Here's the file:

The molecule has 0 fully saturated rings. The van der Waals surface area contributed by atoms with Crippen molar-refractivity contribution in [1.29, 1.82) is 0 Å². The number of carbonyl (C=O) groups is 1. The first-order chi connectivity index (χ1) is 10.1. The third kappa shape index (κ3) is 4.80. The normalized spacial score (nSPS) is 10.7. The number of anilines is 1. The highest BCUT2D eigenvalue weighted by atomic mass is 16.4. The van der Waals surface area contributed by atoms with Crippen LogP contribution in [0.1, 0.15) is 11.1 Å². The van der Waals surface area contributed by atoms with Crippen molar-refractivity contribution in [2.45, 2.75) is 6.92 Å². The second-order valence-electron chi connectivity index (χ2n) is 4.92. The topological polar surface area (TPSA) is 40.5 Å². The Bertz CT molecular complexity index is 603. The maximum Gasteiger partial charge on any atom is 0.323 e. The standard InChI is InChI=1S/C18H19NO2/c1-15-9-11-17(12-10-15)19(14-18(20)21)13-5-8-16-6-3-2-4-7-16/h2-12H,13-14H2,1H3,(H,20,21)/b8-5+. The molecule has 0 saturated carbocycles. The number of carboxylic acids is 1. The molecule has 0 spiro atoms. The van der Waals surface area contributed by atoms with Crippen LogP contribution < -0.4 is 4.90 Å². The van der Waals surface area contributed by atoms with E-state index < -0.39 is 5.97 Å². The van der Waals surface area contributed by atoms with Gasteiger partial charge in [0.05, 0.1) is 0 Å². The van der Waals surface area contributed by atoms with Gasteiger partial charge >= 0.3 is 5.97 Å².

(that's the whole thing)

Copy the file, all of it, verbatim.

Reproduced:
The molecule has 0 fully saturated rings. The van der Waals surface area contributed by atoms with Crippen molar-refractivity contribution in [1.29, 1.82) is 0 Å². The number of carbonyl (C=O) groups is 1. The first-order chi connectivity index (χ1) is 10.1. The third kappa shape index (κ3) is 4.80. The normalized spacial score (nSPS) is 10.7. The number of anilines is 1. The highest BCUT2D eigenvalue weighted by atomic mass is 16.4. The van der Waals surface area contributed by atoms with Crippen LogP contribution in [0.1, 0.15) is 11.1 Å². The van der Waals surface area contributed by atoms with Crippen molar-refractivity contribution in [2.45, 2.75) is 6.92 Å². The second-order valence-electron chi connectivity index (χ2n) is 4.92. The topological polar surface area (TPSA) is 40.5 Å². The Bertz CT molecular complexity index is 603. The maximum Gasteiger partial charge on any atom is 0.323 e. The standard InChI is InChI=1S/C18H19NO2/c1-15-9-11-17(12-10-15)19(14-18(20)21)13-5-8-16-6-3-2-4-7-16/h2-12H,13-14H2,1H3,(H,20,21)/b8-5+. The molecule has 0 saturated carbocycles. The number of carboxylic acids is 1. The molecule has 0 spiro atoms. The van der Waals surface area contributed by atoms with Crippen LogP contribution < -0.4 is 4.90 Å². The van der Waals surface area contributed by atoms with E-state index < -0.39 is 5.97 Å². The van der Waals surface area contributed by atoms with Gasteiger partial charge in [0.05, 0.1) is 0 Å². The van der Waals surface area contributed by atoms with Gasteiger partial charge >= 0.3 is 5.97 Å².